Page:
Cutting roots larger than 3 inches poses a risk to the tree because a wound this large is vulnerable to pests and diseases that can travel back to the trunk and kill the tree. For some trees, even roots this small can be critical anchor roots that keep the tree stable. Cutting anchor roots might not kill the tree, but it can make it structurally unsound and liable to be blown over by the wind. If your tree has larger roots that need pruning, contact an arborist or other tree care professional.

    Work Around the Roots

    Getting rid of the roots isn’t the only way to save your driveway. Working around them is often the easiest and least expensive option and won’t harm your tree. If the soil is compacted, you can free up space for the roots to grow lower by using an air spade to excavate some of the soil under the roots.

    Bridging over the roots is another solution. This process involves  building a support over the damaged section of the driveway and pouring new concrete to replace the old. It leaves a slight bump in your driveway, but it makes the driveway safer and more attractive. The problem roots are likely to break through the repair within a few years, but you can re-do the repair.

    Today’s Homeowner Tips

    Replacing the damaged section of your driveway with a flexible paving material, such as asphalt, resin-bound aggregate, or crushed granite, makes it easier to ramp over the tree roots and won’t crack as quickly as hard paving.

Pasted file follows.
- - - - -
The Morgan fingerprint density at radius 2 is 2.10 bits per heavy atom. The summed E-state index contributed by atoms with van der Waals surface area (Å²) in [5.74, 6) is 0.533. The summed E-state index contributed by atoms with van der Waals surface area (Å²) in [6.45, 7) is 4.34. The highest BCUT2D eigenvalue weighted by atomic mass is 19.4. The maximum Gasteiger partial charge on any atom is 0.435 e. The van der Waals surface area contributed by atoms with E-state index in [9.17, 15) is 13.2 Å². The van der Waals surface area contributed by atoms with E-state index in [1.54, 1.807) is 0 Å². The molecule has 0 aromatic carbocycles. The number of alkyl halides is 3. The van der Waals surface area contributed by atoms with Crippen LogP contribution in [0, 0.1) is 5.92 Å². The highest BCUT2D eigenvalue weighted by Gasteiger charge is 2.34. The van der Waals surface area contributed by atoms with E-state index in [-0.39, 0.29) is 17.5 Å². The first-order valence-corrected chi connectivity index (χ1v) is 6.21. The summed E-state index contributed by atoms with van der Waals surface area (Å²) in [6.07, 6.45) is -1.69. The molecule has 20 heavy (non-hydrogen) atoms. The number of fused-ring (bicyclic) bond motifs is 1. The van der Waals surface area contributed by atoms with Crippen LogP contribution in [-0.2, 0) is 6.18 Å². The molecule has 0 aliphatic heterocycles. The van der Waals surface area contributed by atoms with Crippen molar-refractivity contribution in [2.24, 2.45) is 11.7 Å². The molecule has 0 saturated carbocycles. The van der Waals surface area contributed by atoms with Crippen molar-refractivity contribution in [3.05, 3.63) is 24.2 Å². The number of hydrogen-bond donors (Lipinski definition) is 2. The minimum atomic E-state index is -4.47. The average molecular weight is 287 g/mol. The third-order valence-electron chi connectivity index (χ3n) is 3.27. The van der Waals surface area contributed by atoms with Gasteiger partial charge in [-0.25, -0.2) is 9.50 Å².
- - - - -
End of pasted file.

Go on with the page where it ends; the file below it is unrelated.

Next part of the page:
Keep Them From Coming Back

    Even if you have the problem roots pruned, they’re likely to grow back if nothing stops them. Installing a root barrier helps deflect roots deeper into the ground so they won’t head straight for your driveway. This could be a physical barrier, such as a length of sheet metal, or a chemical barrier, such as synthetic cloth saturated in copper sulfate. These barriers aren’t infallible, so the roots might come back anyway.

    While some trees have a natural tendency to produce surface roots, others do so only due to compacted soil or lack of water. Watering established trees regularly to a depth of at least 10 inches each time and aerating the soil around the base of the tree as needed encourages it to grow deeper roots that won’t damage your driveway.

    As long as you plan well, getting rid of 1- to 2-inch tree roots under your driveway is fairly easy to do without damaging your tree. For thicker roots, it’s often better to call a professional.

    Editorial Contributors
    avatar for Henry Parker

    Henry Parker

    Henry Parker is a home improvement enthusiast who loves to share his passion and expertise with others. He writes on a variety of topics, such as painting, flooring, windows, and lawn care, to help homeowners make informed decisions and achieve their desired results. Henry strives to write high quality guides and reviews that are easy to understand and practical to follow. Whether you are looking for the best electric riding lawn mower, the easiest way to remove paint from flooring, or the signs of a bad tile job, Henry has you covered with his insightful and honest articles. Henry lives in Florida with his wife and two kids, and enjoys spending his free time on DIY projects around the house. You can find some of his work on Today’s Homeowner, where he is a regular contributor.